What is the logic behind this equation? How is the structure of the balance sheet related to this equation?

Chapter Eight

3. State the “accounting equation” and define each of its terms. What is the logic behind this equation? How is the structure of the balance sheet related to this equation?
The accounting equation indicates that assets = liabilities + owners’ equity. This means that the left side of the balance sheet, where assets, debits, are normally listed must be equal to the right side of the balance sheet, where liabilities and owners’ equity, credits, are normally placed for a financial statement to be accurate and properly balanced. A financial statement’s balance sheet is only balanced when debits are exactly equal to credits. Assets are financial instruments owned by an organization or used to provide financial income or revenues to the organization. Liabilities, in turn, are debts owed by the organization to outside parties that must be repaid. Owners’ equity refers to the financial contributions made by owners to an organization and the revenues earned by the organization that increase owners’ equity throughout time.
The dual column system of accounting is used to ensure proper entry of all debits and credits. This method of accounting helps validate the financial information of a corporation because only when information is accurately entered (barring outright fraud) will the accounting equation be in balance (Yu & Tomas, 2004). Because so many persons rely on the accuracy of financial statements it is imperative that financial statements be accurate. Accounting has developed to ensure such accuracy, as much as possible, through the methods employed to complete financial statements. The accounting equation is part of this system of verification.
References: Yu, L., Tomas, R. (2004). Inventory is not cash. Industrial Management. Retrieved November 4
4. You have a company’s balance sheet, its income statement, and its statement of cash flows. Which would you refer to if you wanted to know if a company made a profit last year? If you wanted to find out whether the firm had any intangible assets? If you wanted to know why its cash balance had changed over the past year? If you wanted to know how much debt the firm had used to finance its assets? If you wanted to know what the firm’s operating expenses were for the past year?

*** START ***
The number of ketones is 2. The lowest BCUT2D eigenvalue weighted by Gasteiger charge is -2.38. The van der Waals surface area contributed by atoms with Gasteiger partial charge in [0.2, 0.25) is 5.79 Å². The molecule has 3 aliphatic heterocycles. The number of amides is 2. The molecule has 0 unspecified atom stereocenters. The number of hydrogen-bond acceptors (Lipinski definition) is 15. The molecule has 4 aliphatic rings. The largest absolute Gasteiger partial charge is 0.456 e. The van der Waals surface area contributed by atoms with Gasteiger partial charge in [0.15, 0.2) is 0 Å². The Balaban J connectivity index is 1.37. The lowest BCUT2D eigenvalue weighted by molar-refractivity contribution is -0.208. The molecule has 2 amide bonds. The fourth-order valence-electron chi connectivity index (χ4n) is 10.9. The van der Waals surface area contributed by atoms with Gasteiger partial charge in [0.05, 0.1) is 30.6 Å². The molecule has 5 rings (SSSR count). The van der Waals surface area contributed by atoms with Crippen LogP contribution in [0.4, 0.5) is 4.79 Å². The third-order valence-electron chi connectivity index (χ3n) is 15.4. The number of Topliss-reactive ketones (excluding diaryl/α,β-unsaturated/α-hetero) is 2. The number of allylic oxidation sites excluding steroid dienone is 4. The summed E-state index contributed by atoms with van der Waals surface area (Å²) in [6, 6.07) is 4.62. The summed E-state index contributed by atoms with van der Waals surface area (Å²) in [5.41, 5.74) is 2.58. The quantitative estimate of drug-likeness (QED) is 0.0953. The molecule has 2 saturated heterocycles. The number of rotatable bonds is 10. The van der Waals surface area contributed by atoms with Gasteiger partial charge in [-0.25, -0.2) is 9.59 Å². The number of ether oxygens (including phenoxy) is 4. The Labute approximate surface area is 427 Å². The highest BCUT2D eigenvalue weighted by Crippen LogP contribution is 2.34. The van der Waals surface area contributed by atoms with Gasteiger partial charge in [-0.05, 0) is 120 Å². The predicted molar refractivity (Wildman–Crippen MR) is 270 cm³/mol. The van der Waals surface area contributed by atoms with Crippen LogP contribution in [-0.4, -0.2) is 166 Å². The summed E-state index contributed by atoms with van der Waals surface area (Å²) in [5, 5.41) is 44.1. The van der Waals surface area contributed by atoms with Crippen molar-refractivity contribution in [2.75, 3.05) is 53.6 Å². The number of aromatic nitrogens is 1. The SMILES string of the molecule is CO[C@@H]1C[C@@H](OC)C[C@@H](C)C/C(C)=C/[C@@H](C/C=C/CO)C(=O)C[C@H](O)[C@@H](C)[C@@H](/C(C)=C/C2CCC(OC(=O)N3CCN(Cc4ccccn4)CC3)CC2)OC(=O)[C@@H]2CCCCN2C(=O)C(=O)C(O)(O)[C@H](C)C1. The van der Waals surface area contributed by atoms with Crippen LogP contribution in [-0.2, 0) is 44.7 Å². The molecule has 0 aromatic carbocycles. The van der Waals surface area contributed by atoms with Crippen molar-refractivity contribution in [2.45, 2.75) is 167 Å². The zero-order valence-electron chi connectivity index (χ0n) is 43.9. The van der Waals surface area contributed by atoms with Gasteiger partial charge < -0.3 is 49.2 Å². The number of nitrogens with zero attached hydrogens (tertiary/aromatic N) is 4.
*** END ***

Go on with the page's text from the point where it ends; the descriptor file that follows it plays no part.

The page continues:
Money). That information, however, does not fully answer whether a company made or lost money last year. Ultimately money is cash. Income statements are prepared on an accrual basis, meaning that they indicate profits and losses not on the basis of what money was actually earned or lost, but on the timing principles in accounting that indicate when revenues must be recognized and expenses expensed (Rujoub et al., 1995). To know whether a company actually made or lost money, therefore, a review of the cash flow statement is required.
Likewise, while increases in debt may be seen on a balance sheet’s short and long term liabilities, a cash flow statement will indicate the precise change in financing a company underwent during a year. Finally, a cash flow statement is also where one can see the sources of change for a company’s cash account during a year.


Rujoub, M. A., Cook, D.M., & Hay, L.E. (1995). Using cash flow ratios to predict business failures. Journal of Managerial Issues. Retrieved November 4

6. Identify and describe the basic elements of an income statement. Explain how the accrual basis of accounting guides the way the information on the income statement is reported.
to obtain the revenues), operating expenses, including things such as the costs of machinery, rents or leases, employees, salaries, benefits, utilities, and other amounts used to operate the business, and shows deductions for depreciation, amortization, and taxes before arriving at a final net income or loss figure.
Income statements are prepared using the accrual basis of accounting, meaning that revenues are recorded when sales are made, not when payments for sales are collected and expenses are recorded when incurred, not when paid. This means that the income statement does not properly track the inflow and outflow of cash into or out of the business. Therefore, while income statements provide an accrual basis report on profits and losses those amounts do not coincide with the real movement of money through the business. It is possible for an income statement to indicate a large net profit yet the business to fail due to a lack of cash flow.

7. What is the purpose of an external audit by an independent CPA firm?
An external auditor typically must be a certified public accountant (CPA) to perform a financial statement audit in accordance with Public Company Accounting Oversight Board (PCAOB) rules. However, an external auditor performing an operational, an information technology or a compliance audit does not need certification.

8. What is the purpose of budgeting? What is the master budget, and what are its major
Components? How does a top down budgeting process differ from a bottom up approach?